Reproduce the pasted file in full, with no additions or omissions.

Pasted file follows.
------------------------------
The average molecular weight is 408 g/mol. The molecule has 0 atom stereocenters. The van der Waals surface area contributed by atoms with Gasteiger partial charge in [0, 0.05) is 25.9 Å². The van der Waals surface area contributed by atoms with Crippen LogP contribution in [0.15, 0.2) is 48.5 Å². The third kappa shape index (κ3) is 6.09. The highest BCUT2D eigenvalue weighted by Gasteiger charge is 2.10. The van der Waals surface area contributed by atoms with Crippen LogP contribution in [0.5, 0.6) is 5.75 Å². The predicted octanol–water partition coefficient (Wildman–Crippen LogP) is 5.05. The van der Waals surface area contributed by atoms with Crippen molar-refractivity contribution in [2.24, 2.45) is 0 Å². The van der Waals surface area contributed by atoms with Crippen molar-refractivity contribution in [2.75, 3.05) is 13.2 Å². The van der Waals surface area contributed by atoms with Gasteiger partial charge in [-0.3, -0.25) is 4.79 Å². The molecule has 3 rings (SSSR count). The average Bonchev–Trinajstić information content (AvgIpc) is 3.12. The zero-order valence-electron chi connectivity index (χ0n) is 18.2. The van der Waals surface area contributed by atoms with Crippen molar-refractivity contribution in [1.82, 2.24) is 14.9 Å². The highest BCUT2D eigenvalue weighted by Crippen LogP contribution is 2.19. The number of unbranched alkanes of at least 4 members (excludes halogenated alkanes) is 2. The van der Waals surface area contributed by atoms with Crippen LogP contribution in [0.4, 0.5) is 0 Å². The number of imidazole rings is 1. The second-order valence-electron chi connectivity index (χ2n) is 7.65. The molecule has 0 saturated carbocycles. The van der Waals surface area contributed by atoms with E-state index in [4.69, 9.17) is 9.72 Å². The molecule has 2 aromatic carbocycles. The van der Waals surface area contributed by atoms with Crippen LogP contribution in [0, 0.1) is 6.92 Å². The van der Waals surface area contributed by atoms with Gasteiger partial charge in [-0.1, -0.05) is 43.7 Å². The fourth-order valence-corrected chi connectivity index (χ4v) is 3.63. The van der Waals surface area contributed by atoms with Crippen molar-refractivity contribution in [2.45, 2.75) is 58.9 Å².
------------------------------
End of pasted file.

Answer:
The average molecular weight is 408 g/mol. The molecule has 0 atom stereocenters. The van der Waals surface area contributed by atoms with Gasteiger partial charge in [0, 0.05) is 25.9 Å². The van der Waals surface area contributed by atoms with Crippen LogP contribution in [0.15, 0.2) is 48.5 Å². The third kappa shape index (κ3) is 6.09. The highest BCUT2D eigenvalue weighted by Gasteiger charge is 2.10. The van der Waals surface area contributed by atoms with Crippen LogP contribution in [0.5, 0.6) is 5.75 Å². The predicted octanol–water partition coefficient (Wildman–Crippen LogP) is 5.05. The van der Waals surface area contributed by atoms with Crippen molar-refractivity contribution in [2.24, 2.45) is 0 Å². The van der Waals surface area contributed by atoms with Crippen molar-refractivity contribution in [2.75, 3.05) is 13.2 Å². The van der Waals surface area contributed by atoms with Gasteiger partial charge in [-0.3, -0.25) is 4.79 Å². The molecule has 3 rings (SSSR count). The average Bonchev–Trinajstić information content (AvgIpc) is 3.12. The zero-order valence-electron chi connectivity index (χ0n) is 18.2. The van der Waals surface area contributed by atoms with Crippen molar-refractivity contribution in [1.82, 2.24) is 14.9 Å². The highest BCUT2D eigenvalue weighted by Crippen LogP contribution is 2.19. The number of unbranched alkanes of at least 4 members (excludes halogenated alkanes) is 2. The van der Waals surface area contributed by atoms with Crippen LogP contribution in [0.4, 0.5) is 0 Å². The number of imidazole rings is 1. The second-order valence-electron chi connectivity index (χ2n) is 7.65. The molecule has 0 saturated carbocycles. The van der Waals surface area contributed by atoms with E-state index in [4.69, 9.17) is 9.72 Å². The molecule has 2 aromatic carbocycles. The van der Waals surface area contributed by atoms with Crippen LogP contribution in [0, 0.1) is 6.92 Å². The van der Waals surface area contributed by atoms with Gasteiger partial charge in [-0.1, -0.05) is 43.7 Å². The fourth-order valence-corrected chi connectivity index (χ4v) is 3.63. The van der Waals surface area contributed by atoms with Crippen molar-refractivity contribution in [2.45, 2.75) is 58.9 Å².